Two men hold Joe Mixon’s fate in their hands. Greg Mashburn and Bob Stoops. The district attorney and the football coach.
First move is Mashburn’s. The D.A. has three primary options in the case of Mixon allegedly hitting an OU coed Friday morning after the bars closed on Campus Corner: 1) Aggravated assault and battery, a felony; 2) Misdemeanor assault and battery, or disorderly conduct; 3) no charges. Mixon’s own attorney has admitted that the OU tailback “instinctually defended himself” against the 20-year-old woman.
If Mashburn files a felony charge, Stoops has been relieved of his decision-making. There is nothing else to talk about. If the district attorney believes he can make an aggravated assault case against Mixon, Stoops has no wiggle room. Not in this year of Franklin Shannon’s sexual assault allegation and Dorial Green-Beckham’s transfer from Missouri. Mixon is off the team.
But if Mashburn opts for a misdemeanor or no charge, then Stoops has options. Everything from dismissal to running stadium steps and anything in between. Because if Mashburn chooses a lesser or no charge, he’s basically agreeing with Mixon lawyer Kevin Finlay that there were extenuating circumstances.
Did the woman call Mixon the magic word? Did she attack him? Did she spit on him? If she’s guilty of two or three of those indiscretions, is Mixon less culpable? The magic word changes the landscape in America, no matter how much you wish it didn’t. Does that make Mixon a little more sympathetic in this no-win story? Ask a dozen people, you’ll get half a dozen different answers.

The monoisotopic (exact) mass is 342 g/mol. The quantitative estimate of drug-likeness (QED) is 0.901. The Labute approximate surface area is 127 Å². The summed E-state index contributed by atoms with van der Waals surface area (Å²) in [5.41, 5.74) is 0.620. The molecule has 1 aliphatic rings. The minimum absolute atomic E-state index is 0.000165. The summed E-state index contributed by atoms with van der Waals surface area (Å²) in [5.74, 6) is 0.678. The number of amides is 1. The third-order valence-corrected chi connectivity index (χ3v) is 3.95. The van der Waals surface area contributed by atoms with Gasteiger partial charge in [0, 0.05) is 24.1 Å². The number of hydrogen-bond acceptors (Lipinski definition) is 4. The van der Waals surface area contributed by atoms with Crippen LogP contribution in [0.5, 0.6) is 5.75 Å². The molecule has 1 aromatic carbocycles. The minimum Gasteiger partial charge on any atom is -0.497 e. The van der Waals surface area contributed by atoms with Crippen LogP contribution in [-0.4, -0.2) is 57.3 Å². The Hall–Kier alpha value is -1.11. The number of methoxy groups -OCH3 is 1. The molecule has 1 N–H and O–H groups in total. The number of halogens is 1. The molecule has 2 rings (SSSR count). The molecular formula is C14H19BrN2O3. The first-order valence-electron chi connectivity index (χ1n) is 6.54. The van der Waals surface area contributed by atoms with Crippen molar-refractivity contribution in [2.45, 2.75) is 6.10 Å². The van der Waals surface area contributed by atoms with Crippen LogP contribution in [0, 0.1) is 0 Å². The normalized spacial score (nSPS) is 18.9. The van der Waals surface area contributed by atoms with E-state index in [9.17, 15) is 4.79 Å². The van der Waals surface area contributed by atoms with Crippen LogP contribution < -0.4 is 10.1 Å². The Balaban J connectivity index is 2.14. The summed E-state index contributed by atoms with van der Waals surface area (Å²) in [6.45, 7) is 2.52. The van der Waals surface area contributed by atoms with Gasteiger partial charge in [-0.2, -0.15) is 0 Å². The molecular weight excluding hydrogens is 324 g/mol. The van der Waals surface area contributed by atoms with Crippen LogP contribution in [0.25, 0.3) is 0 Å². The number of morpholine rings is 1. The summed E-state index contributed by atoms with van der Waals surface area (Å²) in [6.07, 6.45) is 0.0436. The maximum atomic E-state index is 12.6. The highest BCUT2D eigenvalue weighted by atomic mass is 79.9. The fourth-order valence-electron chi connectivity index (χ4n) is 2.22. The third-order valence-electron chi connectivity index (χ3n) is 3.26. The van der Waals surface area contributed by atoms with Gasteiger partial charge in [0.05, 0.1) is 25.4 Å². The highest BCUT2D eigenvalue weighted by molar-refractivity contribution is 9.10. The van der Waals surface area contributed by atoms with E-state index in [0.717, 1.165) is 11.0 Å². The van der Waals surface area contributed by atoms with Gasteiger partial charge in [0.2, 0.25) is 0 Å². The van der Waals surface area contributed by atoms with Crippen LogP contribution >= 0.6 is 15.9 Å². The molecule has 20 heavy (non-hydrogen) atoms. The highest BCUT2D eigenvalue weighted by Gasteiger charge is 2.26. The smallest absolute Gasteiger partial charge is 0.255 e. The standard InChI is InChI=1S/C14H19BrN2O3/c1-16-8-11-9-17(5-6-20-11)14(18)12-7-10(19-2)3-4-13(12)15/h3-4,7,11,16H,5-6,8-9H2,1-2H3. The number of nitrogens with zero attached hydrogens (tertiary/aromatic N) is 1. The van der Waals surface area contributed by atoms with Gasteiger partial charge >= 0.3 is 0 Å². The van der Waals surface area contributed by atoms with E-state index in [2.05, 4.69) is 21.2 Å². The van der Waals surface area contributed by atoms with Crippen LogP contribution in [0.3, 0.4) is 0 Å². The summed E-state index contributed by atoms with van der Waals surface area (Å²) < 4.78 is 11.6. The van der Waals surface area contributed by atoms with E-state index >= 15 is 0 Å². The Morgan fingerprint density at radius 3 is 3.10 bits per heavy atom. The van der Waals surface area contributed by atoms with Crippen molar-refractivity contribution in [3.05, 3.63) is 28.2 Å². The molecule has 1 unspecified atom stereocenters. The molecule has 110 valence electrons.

Most of us are squeamish, at best, over the notion of mercy for a 215-pound tailback who might have punched a 130-pound woman, no matter how intoxicated either of them might have been or what actions led to the assault.
It’s hard to argue with those who declare it’s never OK to hit a woman. But most of us believe in some concept of mercy. Most of us believe that second chances are the hallmark of a civilized society.
So if Stoops is given options, could he send Mixon on the Ryan Broyles route?
Broyles, remember, was not always the charming, affable good citizen who became the NCAA record-holder for pass receptions.
Broyles was often in trouble as a Norman High School student; he was caught stealing gas and was suspended for the 2007 season as an OU freshman. Broyles was told that if he kept his nose clean, he could restart his OU career in 2008. Broyles made the most of the offer.
Stoops could suspend Mixon for the 2014 season and offer the same deal.
Could Stoops take the public-relations hit and keep Mixon on the roster?
Sure. It wouldn’t be particularly pleasant. All kinds of people on and off campus would want to know how stealing gas and busting a coed’s face are anywhere near equal. Stoops would be asked repeatedly why his roster is increasingly populated with players alleged to have been violent with women. It’s quite possible that even if Stoops’ heart leans toward grace, his head could say screw it, it’s not worth it. The program is bigger than any individual.